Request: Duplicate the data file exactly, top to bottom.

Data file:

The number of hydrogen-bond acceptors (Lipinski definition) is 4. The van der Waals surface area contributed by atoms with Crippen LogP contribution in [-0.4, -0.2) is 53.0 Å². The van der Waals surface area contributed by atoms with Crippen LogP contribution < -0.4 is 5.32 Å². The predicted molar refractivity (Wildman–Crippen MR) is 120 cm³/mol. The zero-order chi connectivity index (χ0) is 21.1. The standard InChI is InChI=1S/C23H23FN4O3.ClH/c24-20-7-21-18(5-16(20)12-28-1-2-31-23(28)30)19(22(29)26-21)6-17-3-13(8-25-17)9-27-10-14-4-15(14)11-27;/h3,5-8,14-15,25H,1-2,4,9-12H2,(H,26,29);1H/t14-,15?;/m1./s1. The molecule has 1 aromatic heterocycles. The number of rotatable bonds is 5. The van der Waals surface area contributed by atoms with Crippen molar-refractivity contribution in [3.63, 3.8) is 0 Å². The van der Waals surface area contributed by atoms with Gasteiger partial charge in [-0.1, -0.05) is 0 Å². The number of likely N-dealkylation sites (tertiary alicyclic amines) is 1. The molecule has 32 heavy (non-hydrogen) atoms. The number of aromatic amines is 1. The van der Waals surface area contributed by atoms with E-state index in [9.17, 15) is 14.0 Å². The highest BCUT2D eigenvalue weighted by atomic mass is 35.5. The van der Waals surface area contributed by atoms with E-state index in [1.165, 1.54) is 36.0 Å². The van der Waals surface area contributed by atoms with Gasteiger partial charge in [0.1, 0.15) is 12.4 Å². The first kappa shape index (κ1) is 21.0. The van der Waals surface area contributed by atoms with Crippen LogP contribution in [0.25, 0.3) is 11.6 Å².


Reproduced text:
The number of hydrogen-bond acceptors (Lipinski definition) is 4. The van der Waals surface area contributed by atoms with Crippen LogP contribution in [-0.4, -0.2) is 53.0 Å². The van der Waals surface area contributed by atoms with Crippen LogP contribution < -0.4 is 5.32 Å². The predicted molar refractivity (Wildman–Crippen MR) is 120 cm³/mol. The zero-order chi connectivity index (χ0) is 21.1. The standard InChI is InChI=1S/C23H23FN4O3.ClH/c24-20-7-21-18(5-16(20)12-28-1-2-31-23(28)30)19(22(29)26-21)6-17-3-13(8-25-17)9-27-10-14-4-15(14)11-27;/h3,5-8,14-15,25H,1-2,4,9-12H2,(H,26,29);1H/t14-,15?;/m1./s1. The molecule has 1 aromatic heterocycles. The number of rotatable bonds is 5. The van der Waals surface area contributed by atoms with Crippen molar-refractivity contribution in [3.63, 3.8) is 0 Å². The van der Waals surface area contributed by atoms with Gasteiger partial charge in [-0.1, -0.05) is 0 Å². The number of likely N-dealkylation sites (tertiary alicyclic amines) is 1. The molecule has 32 heavy (non-hydrogen) atoms. The number of aromatic amines is 1. The van der Waals surface area contributed by atoms with E-state index in [9.17, 15) is 14.0 Å². The highest BCUT2D eigenvalue weighted by atomic mass is 35.5. The van der Waals surface area contributed by atoms with E-state index in [1.165, 1.54) is 36.0 Å². The van der Waals surface area contributed by atoms with Gasteiger partial charge in [0.1, 0.15) is 12.4 Å². The first kappa shape index (κ1) is 21.0. The van der Waals surface area contributed by atoms with Crippen LogP contribution in [0.25, 0.3) is 11.6 Å².